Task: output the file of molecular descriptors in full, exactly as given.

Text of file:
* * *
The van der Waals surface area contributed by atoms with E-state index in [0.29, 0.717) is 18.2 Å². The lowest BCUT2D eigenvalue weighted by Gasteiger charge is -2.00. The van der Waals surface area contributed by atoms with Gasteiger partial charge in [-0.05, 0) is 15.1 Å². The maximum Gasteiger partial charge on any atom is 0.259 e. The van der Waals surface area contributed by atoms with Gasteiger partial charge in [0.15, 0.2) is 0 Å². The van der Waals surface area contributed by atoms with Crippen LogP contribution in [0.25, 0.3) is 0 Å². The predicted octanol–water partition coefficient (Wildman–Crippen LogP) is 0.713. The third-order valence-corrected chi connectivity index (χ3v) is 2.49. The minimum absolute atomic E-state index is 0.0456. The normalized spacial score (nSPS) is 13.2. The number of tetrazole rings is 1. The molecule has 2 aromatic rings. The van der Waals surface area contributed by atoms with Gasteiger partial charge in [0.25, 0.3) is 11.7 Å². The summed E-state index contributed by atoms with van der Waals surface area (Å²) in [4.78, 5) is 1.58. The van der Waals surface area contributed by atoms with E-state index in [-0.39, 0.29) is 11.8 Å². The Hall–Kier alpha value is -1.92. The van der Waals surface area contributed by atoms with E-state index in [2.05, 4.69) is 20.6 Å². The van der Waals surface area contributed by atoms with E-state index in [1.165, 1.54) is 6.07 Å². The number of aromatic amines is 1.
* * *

The van der Waals surface area contributed by atoms with E-state index in [0.29, 0.717) is 18.2 Å². The lowest BCUT2D eigenvalue weighted by Gasteiger charge is -2.00. The van der Waals surface area contributed by atoms with Gasteiger partial charge in [-0.05, 0) is 15.1 Å². The maximum Gasteiger partial charge on any atom is 0.259 e. The van der Waals surface area contributed by atoms with Gasteiger partial charge in [0.15, 0.2) is 0 Å². The van der Waals surface area contributed by atoms with Crippen LogP contribution in [0.25, 0.3) is 0 Å². The predicted octanol–water partition coefficient (Wildman–Crippen LogP) is 0.713. The third-order valence-corrected chi connectivity index (χ3v) is 2.49. The minimum absolute atomic E-state index is 0.0456. The normalized spacial score (nSPS) is 13.2. The number of tetrazole rings is 1. The molecule has 2 aromatic rings. The van der Waals surface area contributed by atoms with Gasteiger partial charge in [0.25, 0.3) is 11.7 Å². The summed E-state index contributed by atoms with van der Waals surface area (Å²) in [4.78, 5) is 1.58. The van der Waals surface area contributed by atoms with E-state index in [-0.39, 0.29) is 11.8 Å². The Hall–Kier alpha value is -1.92. The van der Waals surface area contributed by atoms with E-state index in [2.05, 4.69) is 20.6 Å². The van der Waals surface area contributed by atoms with E-state index in [1.165, 1.54) is 6.07 Å². The number of aromatic amines is 1.